Recommendation systems are being used by an increasing number of e-commerce sites. They not only make it easier for consumers to find relevant products to purchase, but also help to engage your shoppers, convert them to customers, and increase average order values and sizes.

A personalized product recommendation isn’t based on assumption, a guess or random factors and you probably have seen these type of recommendations more than you can imagine – friend suggestions on Facebook, videos on Youtube based on those previously watched, LinkedIn connections based on mutual connections. The examples are endless. However, what drives the decision-making process in recommendation systems? In short, algorithms.

We thought it would be a great idea to further clarify and define some of the latest terminologies around the most common e-commerce recommendation algorithms and some of the buzzwords used to describe them!

Most of the recommendation systems in e-commerce take either of 3 basic approaches:

Content-based recommendations

In content-based recommendation systems, the buyer expresses some preferences on a set of products and the recommender promotes suggestions based upon a description of the items and profile of user interests. For example, keywords from the product description help the system to retrieve information from a retailer’s catalogue with the items that share common features. If one user is viewing summer dresses or is likely to leave some comments on this section, content-based filtering can use this history to identify and recommend similar content (other dresses or items that match with summer dresses like shoes).

Collaborative filtering recommendations

Opposite the content-based recommendations, collaborative-filtering algorithms generate recommendations based on other customers who are most similar to that user. The algorithm can measure the similarity of multiples customers and make recommendations based upon what certain customers have chosen as relevant. Examples for online retail recommendations would include filters such as “customers who bought this, also bought that” or “customers who looked at this item, also liked this item”. In the simplest form, collaborative filtering works best when data from multiple sources like social media, come together and is sorted into categories. It´s a must for every retailer aiming to personalize their online shopping experience.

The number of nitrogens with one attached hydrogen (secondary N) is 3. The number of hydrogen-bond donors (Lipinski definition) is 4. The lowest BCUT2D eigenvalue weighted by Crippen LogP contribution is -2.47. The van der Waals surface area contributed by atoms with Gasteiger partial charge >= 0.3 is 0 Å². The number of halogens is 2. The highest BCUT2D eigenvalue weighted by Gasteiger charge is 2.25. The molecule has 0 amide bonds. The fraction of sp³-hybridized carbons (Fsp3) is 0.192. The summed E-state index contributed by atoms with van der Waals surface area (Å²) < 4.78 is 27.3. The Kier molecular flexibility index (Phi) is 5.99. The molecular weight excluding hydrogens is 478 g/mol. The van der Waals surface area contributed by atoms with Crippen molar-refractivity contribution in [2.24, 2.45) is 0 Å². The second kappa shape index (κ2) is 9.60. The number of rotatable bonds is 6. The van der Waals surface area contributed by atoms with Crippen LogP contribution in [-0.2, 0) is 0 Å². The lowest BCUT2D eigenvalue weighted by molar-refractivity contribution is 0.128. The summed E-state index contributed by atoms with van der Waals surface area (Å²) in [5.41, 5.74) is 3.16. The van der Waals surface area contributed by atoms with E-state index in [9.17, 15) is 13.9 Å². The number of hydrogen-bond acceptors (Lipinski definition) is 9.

Hybrid recommendations

Last but not least, hybrid algorithms for product recommendations are systems that combine multiple recommendation techniques together to achieve a synergy between them. A hybrid approach is great solution for a so-called cold start and information sparsity problem – which refers to a situation when there is no information about the user to relate it to some items in the system.

Due to the huge amount of information available online, the demand for personalization and filtering systems for e-commerce is here to stay. Recommendation systems constitute a specific type of information filtering technique that really helps retailers automate their merchandising efforts and provide an effective form of targeted marketing by creating a personalized shopping experience for each customer.

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